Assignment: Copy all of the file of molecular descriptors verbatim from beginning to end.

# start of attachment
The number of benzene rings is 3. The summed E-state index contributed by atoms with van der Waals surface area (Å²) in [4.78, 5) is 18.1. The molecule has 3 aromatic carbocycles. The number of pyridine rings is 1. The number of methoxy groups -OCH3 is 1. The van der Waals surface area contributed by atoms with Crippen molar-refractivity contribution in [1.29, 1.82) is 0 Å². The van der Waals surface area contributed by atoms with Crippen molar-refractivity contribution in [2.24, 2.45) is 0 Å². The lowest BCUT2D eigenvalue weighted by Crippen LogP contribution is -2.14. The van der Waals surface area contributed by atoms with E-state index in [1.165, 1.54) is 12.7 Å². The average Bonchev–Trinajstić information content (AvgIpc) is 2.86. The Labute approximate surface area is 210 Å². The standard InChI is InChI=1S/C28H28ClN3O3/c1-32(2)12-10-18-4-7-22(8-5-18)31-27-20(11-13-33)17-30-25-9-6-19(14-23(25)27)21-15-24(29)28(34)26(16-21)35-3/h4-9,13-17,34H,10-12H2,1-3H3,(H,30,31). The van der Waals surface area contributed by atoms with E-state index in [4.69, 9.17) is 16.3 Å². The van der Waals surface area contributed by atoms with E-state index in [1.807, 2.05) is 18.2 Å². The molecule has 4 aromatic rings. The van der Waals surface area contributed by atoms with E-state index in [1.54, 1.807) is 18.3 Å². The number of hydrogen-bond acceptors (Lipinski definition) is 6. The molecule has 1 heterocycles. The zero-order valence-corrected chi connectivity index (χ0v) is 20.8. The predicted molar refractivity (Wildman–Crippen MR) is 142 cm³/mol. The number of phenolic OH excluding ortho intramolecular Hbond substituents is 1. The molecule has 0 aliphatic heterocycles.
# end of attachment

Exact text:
The number of benzene rings is 3. The summed E-state index contributed by atoms with van der Waals surface area (Å²) in [4.78, 5) is 18.1. The molecule has 3 aromatic carbocycles. The number of pyridine rings is 1. The number of methoxy groups -OCH3 is 1. The van der Waals surface area contributed by atoms with Crippen molar-refractivity contribution in [1.29, 1.82) is 0 Å². The van der Waals surface area contributed by atoms with Crippen molar-refractivity contribution in [2.24, 2.45) is 0 Å². The lowest BCUT2D eigenvalue weighted by Crippen LogP contribution is -2.14. The van der Waals surface area contributed by atoms with E-state index in [1.165, 1.54) is 12.7 Å². The average Bonchev–Trinajstić information content (AvgIpc) is 2.86. The Labute approximate surface area is 210 Å². The standard InChI is InChI=1S/C28H28ClN3O3/c1-32(2)12-10-18-4-7-22(8-5-18)31-27-20(11-13-33)17-30-25-9-6-19(14-23(25)27)21-15-24(29)28(34)26(16-21)35-3/h4-9,13-17,34H,10-12H2,1-3H3,(H,30,31). The van der Waals surface area contributed by atoms with E-state index in [4.69, 9.17) is 16.3 Å². The van der Waals surface area contributed by atoms with E-state index in [1.807, 2.05) is 18.2 Å². The molecule has 4 aromatic rings. The van der Waals surface area contributed by atoms with E-state index in [1.54, 1.807) is 18.3 Å². The number of hydrogen-bond acceptors (Lipinski definition) is 6. The molecule has 1 heterocycles. The zero-order valence-corrected chi connectivity index (χ0v) is 20.8. The predicted molar refractivity (Wildman–Crippen MR) is 142 cm³/mol. The number of phenolic OH excluding ortho intramolecular Hbond substituents is 1. The molecule has 0 aliphatic heterocycles.